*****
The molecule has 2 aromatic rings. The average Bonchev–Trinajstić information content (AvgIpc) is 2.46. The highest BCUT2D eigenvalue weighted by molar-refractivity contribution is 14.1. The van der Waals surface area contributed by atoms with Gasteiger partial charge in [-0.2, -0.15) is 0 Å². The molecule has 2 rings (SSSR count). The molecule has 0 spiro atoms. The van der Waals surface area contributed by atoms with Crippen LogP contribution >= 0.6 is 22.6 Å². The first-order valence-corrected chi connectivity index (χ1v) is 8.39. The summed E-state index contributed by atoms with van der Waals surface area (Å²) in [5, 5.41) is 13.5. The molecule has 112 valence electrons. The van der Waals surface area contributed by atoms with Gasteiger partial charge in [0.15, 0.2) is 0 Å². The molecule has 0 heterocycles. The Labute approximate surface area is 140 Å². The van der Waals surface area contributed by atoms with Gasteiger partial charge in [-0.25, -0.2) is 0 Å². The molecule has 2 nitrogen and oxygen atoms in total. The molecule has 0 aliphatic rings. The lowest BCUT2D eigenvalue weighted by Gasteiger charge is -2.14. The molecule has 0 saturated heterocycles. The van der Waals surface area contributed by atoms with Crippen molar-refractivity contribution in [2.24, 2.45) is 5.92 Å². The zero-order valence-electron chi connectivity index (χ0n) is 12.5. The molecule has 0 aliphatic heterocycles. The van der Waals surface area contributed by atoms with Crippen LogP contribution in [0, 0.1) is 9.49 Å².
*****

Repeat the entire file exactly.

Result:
The molecule has 2 aromatic rings. The average Bonchev–Trinajstić information content (AvgIpc) is 2.46. The highest BCUT2D eigenvalue weighted by molar-refractivity contribution is 14.1. The van der Waals surface area contributed by atoms with Gasteiger partial charge in [-0.2, -0.15) is 0 Å². The molecule has 2 rings (SSSR count). The molecule has 0 spiro atoms. The van der Waals surface area contributed by atoms with Crippen LogP contribution >= 0.6 is 22.6 Å². The first-order valence-corrected chi connectivity index (χ1v) is 8.39. The summed E-state index contributed by atoms with van der Waals surface area (Å²) in [5, 5.41) is 13.5. The molecule has 112 valence electrons. The van der Waals surface area contributed by atoms with Gasteiger partial charge in [0.15, 0.2) is 0 Å². The molecule has 0 heterocycles. The Labute approximate surface area is 140 Å². The van der Waals surface area contributed by atoms with Gasteiger partial charge in [-0.25, -0.2) is 0 Å². The molecule has 2 nitrogen and oxygen atoms in total. The molecule has 0 aliphatic rings. The lowest BCUT2D eigenvalue weighted by Gasteiger charge is -2.14. The molecule has 0 saturated heterocycles. The van der Waals surface area contributed by atoms with Crippen molar-refractivity contribution in [2.24, 2.45) is 5.92 Å². The zero-order valence-electron chi connectivity index (χ0n) is 12.5. The molecule has 0 aliphatic heterocycles. The van der Waals surface area contributed by atoms with Crippen LogP contribution in [0, 0.1) is 9.49 Å².